Police Body Cameras and Privacy Concerns: Can There Be Benefits for Everyone?

03/25/2015 - 3:00PM to 7:00PM
Panelists will consider whether the use of by police officers of small, mobile video cameras, known as “body cams,” could have a positive impact police-civilian interactions without unduly interfering with personal privacy, and whether having a police force equipped with such “body cams” could benefit everyone. ...
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Abortion Clinic Buffer Zones: McCullen v. Coakley, the Legislature's Response, and What the Future Holds

Come hear both sides of the Supreme Court's decision on McCullen v. Coakley. The panelists will include both sides of the case as well as a legislative representatitve who will discuss the status of abortion clinic buffer zones, and a better understanding of the First Amendment jurisprudence upon which the issue is based....
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Building Off Justice Brennan's Civil Rights and Constitutional Legacy: A Conversation with Michael Waldman

06/25/2014 - 12:30PM to 1:30PM
Join us for a conversation with Michael Waldman, President of the Brennan Center for Justice at NYU School of Law, a nonpartisan law and policy institute that focuses on improving the systems of democracy and justice. Waldman is one of the nation’s most prominent public interest lawyers, and is an expert on the presidency, democracy and the Constitution. The Brennan Center is a leading legal voice on election law, Constitutional law, government reform and racial justice. The Boston Globe called the Center “indispensible.” Waldman has led the Center since 2005....
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A Discussion with the U.S. Attorney’s Civil Rights Enforcement Team

04/30/2014 - 12:00PM to 01:00PM
U.S. Attorney Carmen Ortiz founded the Civil Rights Enforcement Team (“CRET”) in 2010. The U.S. Attorney will provide a brief overview of CRET’s history and mission followed by a presentation by CRET Co-Directors Sonya Rao and S. Theodore Merritt who will discuss CRET’s outreach, litigation and prosecution efforts....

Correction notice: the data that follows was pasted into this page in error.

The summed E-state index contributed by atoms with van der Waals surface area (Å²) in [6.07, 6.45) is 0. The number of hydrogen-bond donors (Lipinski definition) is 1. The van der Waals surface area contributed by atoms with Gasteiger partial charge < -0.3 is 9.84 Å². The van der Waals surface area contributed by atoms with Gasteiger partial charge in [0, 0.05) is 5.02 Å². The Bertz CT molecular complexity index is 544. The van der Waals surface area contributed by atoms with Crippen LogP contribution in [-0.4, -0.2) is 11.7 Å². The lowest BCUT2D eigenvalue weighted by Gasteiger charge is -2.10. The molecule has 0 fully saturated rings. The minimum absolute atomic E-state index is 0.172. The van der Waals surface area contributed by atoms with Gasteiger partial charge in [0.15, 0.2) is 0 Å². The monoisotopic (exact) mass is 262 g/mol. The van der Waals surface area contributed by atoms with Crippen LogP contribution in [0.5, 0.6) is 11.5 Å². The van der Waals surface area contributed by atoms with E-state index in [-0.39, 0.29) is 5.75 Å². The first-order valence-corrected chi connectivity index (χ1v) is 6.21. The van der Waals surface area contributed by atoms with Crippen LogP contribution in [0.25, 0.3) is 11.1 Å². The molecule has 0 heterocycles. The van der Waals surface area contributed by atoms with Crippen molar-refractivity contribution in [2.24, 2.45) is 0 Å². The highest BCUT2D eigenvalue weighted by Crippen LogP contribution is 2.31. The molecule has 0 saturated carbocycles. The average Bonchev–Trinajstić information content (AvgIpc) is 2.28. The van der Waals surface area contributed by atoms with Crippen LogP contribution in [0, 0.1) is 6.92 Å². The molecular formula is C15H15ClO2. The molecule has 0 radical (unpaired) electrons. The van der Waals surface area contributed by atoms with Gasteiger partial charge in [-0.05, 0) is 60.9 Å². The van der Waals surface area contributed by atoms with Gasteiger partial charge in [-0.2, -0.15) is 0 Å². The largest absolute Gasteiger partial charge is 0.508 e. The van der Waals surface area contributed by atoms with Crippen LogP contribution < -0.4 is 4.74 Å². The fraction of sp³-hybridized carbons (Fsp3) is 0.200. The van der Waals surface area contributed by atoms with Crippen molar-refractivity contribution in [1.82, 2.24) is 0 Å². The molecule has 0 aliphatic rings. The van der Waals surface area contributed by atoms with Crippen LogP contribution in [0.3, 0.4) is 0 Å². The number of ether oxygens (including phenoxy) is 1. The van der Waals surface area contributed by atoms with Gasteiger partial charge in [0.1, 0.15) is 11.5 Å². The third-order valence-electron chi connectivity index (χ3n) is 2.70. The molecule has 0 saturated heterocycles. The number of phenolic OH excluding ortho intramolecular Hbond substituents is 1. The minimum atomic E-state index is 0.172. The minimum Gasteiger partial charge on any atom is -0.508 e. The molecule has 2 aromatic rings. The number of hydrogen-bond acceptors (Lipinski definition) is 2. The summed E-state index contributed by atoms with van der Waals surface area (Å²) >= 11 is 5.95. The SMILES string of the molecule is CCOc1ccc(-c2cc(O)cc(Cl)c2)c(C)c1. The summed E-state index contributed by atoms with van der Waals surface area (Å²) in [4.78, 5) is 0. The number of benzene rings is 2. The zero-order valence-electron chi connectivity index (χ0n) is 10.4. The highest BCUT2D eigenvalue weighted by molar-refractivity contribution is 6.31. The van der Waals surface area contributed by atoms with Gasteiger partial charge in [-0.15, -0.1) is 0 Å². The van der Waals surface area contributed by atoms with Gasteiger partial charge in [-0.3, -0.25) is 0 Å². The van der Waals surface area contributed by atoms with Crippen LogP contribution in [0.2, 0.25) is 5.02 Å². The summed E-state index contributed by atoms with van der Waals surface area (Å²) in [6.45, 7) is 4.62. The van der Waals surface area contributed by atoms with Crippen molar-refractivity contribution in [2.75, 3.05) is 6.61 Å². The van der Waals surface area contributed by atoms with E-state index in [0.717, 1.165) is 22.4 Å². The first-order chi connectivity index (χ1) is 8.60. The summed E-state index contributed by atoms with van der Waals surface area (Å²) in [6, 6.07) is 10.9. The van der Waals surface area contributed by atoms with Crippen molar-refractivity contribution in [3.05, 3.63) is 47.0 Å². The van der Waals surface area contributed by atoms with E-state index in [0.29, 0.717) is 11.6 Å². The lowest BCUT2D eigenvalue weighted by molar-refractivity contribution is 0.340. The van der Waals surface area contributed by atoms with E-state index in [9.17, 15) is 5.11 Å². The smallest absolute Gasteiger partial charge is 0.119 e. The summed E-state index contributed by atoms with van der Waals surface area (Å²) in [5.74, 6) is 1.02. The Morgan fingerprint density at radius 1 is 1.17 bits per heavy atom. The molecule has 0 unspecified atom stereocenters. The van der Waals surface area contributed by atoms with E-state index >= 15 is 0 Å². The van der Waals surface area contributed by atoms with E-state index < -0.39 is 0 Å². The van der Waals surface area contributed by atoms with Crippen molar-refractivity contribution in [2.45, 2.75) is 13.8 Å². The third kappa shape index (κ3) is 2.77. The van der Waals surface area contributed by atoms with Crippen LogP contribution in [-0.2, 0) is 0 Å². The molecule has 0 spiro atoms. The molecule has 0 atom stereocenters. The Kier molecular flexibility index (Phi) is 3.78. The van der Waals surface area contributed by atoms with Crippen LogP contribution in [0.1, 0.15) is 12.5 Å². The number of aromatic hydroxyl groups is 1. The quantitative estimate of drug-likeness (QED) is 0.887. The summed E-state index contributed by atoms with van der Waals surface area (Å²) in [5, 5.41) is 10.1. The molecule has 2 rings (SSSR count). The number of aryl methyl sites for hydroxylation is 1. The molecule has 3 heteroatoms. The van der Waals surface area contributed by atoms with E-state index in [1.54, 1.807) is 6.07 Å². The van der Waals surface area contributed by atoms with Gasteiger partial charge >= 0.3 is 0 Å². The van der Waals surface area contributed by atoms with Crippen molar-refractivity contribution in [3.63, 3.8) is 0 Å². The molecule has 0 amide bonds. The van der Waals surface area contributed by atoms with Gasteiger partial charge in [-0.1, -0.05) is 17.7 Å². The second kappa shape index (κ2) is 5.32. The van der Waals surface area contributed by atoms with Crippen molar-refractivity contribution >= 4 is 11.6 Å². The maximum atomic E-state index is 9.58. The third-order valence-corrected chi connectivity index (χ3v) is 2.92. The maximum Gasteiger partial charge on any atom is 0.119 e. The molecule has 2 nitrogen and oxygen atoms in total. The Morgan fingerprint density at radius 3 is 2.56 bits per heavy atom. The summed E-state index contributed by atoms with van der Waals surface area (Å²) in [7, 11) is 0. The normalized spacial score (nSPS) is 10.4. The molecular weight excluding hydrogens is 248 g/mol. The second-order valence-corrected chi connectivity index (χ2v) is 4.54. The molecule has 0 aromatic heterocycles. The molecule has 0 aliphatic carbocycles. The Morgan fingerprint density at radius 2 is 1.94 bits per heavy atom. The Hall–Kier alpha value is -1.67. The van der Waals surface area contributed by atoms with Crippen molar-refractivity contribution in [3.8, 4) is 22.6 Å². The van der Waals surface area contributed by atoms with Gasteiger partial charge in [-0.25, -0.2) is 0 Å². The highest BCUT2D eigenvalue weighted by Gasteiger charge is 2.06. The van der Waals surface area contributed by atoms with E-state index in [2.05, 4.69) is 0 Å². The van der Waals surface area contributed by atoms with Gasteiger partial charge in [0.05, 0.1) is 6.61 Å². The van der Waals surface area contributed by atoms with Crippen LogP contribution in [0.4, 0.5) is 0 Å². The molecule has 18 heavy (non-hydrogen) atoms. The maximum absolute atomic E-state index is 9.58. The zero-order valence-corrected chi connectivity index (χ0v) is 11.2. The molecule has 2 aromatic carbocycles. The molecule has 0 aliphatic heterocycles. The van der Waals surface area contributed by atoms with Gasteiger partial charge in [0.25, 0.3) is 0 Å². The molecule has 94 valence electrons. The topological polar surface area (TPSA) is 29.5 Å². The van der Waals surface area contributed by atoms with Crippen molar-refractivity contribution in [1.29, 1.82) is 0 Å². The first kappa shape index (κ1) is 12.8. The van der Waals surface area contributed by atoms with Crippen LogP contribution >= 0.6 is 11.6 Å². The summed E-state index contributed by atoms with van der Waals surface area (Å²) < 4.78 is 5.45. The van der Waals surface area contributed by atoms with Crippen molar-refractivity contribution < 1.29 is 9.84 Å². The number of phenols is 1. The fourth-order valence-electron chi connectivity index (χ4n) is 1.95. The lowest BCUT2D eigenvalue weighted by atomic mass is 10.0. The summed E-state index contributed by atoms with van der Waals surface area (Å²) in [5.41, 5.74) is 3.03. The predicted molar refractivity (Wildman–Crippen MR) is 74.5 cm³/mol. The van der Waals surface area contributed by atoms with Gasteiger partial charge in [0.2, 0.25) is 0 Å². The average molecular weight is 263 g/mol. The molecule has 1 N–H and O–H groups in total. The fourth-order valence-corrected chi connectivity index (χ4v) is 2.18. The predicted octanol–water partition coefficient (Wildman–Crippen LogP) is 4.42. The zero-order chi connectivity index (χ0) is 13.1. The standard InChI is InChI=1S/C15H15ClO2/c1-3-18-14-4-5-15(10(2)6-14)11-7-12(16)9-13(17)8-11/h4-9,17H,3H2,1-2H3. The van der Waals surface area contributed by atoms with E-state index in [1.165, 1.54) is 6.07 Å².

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Bargaining, Race, and Globalization: How Baseball and Other Sports Mirror Collective Bargaining, Law and Life

04/07/2014 - 05:00 PM to 07:30 PM
Baseball, sparked by Jackie Robinson and his audacious bid to break the twentieth century color bar, was important in diminishing racial barriers in the United States, notwithstanding the unwritten quota which limited black participation in the game to only the most outstanding black American players until the 1970s. The game became truly desegregated toward the end of the 1970s until the past decade or two when the number of black players began to decline appreciably. The factors for this decline are numerous, but some of them can be effectively addressed by the NCAA by establishing parity between athletic scholarships available in the revenue-producing sports like football and basketball, and baseball. Globalization has been a factor in black American decline, and has been relied upon by MLB as it pursues new markets and revenue and labor sources, which have been more inexpensive than the American player pool....
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